News Daily Spot: US completes the controversial phone collection program data uncovered by Snowden

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US completes the controversial phone collection program data uncovered by Snowden

United States ended today the controversial program of mass telephone data collection of the National Security Agency (NSA) revealed in 2013 by the contractor Edward Snowden.


At dawn today the law reform NSA surveillance that prevents the government directly collect phone data of millions of citizens went into effect.

The government can no longer collect such information but will have to apply to companies that if required for safety reasons.

Congress approved in June reform known as the "Freedom USA", immediately signed by President Barack Obama norm.

The reform amendment certain sections of the "Patriot Act", adopted after the terrorist attacks of September 11, 2001, the massive collection of telephone data of citizens.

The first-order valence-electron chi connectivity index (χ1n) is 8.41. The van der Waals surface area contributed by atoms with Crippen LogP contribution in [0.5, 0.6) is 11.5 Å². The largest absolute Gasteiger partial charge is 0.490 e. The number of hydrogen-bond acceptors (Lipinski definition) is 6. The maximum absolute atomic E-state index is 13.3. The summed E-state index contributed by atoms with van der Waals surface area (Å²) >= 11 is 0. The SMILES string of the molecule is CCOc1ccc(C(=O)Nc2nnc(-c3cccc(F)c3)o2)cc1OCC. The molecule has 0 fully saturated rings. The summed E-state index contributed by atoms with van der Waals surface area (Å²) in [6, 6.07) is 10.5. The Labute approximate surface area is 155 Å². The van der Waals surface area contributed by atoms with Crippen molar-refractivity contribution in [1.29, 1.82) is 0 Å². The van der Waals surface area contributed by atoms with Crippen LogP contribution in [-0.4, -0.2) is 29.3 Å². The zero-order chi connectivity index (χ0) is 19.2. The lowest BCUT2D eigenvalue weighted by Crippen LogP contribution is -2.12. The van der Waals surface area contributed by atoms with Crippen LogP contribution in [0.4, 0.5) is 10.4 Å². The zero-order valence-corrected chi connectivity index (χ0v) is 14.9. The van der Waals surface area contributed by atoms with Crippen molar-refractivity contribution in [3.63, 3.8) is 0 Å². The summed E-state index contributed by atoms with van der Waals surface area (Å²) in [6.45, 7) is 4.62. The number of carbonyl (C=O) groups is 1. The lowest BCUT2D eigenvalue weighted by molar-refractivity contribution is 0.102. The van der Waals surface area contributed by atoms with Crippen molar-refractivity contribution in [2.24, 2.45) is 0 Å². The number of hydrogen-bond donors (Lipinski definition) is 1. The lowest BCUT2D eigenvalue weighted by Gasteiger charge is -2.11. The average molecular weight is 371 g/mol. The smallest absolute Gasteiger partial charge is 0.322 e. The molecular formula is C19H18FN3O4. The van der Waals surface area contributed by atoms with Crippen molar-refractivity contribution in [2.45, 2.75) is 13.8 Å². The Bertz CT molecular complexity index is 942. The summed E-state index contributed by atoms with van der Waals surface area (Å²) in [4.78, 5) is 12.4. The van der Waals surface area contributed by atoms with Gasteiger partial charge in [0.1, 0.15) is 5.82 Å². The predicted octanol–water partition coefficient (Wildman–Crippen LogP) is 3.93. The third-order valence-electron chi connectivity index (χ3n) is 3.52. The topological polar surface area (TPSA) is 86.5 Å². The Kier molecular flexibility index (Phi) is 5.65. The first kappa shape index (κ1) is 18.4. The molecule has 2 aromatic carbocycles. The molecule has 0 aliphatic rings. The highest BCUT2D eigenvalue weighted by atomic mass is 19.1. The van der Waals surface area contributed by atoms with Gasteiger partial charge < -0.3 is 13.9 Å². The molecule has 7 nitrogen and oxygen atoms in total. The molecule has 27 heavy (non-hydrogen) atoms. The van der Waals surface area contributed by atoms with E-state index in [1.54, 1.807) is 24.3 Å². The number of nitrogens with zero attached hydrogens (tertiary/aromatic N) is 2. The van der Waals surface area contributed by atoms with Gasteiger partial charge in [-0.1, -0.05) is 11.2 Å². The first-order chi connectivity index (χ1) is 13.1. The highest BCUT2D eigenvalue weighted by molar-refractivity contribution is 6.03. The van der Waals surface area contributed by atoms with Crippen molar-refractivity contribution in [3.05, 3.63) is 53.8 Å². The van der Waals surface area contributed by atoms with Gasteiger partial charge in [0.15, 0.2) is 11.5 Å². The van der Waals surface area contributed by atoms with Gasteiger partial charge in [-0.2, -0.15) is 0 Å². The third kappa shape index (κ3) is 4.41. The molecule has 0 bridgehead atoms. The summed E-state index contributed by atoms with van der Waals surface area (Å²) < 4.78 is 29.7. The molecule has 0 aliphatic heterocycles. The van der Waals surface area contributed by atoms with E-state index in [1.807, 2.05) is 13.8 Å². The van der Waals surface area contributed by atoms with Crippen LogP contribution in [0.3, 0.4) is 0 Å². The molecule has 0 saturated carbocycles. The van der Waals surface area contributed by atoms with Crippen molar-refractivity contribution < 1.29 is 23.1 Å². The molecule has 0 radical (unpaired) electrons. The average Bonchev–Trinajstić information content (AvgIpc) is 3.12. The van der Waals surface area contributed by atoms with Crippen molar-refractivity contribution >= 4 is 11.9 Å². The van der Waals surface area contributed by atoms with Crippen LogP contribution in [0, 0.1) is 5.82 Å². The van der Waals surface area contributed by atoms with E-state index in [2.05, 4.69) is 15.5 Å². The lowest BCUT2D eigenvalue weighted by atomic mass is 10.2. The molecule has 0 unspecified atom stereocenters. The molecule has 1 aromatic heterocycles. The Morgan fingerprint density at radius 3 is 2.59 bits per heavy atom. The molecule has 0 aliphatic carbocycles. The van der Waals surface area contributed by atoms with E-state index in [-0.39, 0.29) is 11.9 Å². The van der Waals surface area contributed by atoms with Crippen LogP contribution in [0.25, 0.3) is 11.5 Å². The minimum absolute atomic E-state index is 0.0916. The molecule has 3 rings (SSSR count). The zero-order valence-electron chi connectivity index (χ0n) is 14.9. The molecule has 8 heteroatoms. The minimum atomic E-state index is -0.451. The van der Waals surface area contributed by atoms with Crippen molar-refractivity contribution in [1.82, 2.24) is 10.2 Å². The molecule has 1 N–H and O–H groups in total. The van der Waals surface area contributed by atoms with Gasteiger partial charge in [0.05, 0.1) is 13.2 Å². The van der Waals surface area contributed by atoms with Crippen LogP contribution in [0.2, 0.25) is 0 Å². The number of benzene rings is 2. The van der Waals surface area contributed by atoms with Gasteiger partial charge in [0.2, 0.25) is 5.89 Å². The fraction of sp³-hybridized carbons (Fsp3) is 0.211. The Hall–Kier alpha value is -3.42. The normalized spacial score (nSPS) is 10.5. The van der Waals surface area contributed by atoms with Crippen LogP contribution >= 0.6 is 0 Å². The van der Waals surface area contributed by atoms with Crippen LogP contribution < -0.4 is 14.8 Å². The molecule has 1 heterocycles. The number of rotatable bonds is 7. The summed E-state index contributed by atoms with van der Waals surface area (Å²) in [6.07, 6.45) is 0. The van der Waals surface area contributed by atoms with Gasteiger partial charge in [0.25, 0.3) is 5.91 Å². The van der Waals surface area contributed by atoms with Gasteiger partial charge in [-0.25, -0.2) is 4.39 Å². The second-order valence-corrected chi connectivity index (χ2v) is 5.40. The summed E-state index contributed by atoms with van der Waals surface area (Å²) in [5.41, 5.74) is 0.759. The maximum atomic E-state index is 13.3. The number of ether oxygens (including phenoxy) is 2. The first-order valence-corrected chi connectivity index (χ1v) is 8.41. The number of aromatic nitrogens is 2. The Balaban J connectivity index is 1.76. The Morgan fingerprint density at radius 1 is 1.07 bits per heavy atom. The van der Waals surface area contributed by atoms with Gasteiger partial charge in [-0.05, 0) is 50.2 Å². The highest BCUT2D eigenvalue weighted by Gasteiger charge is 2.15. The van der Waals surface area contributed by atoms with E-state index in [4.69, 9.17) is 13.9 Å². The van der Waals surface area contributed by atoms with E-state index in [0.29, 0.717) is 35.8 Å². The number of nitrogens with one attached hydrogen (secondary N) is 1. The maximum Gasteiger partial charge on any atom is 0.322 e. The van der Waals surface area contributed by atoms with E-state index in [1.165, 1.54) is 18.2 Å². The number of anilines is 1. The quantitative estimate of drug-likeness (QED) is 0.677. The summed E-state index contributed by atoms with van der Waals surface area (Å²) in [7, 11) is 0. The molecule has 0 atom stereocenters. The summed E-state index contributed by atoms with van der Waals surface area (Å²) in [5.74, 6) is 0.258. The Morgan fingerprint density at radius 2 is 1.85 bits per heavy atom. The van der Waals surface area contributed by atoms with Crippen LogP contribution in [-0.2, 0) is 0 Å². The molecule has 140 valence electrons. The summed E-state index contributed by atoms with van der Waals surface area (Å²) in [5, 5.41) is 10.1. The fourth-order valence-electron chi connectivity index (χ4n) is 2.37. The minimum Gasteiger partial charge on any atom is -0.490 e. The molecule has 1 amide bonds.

A secret court known as FISA oversees the program since 2006 and analysts say the NSA only access to the phone book for the purpose of looking for suspects in terrorism investigations.

Some Republican senators, led by presidential candidate Marco Rubio and Arkansas lawmaker Tom Cotton, had tried to delay the official end of the program following the attacks in Paris on 13 November, the jihadist group Islamic State (EI) was attributed and in which 130 people died.

The initiative does not prospered despite having the support of the leader of the Republican majority in the Senate, Mitch McConnell.

Snowden's revelations were announced in June 2013, when the young leaked to various media details of monitoring programs NSA responsible for collecting millions of phone user data.

The scandal became even greater when it emerged that several foreign leaders could have also been victims of espionage.

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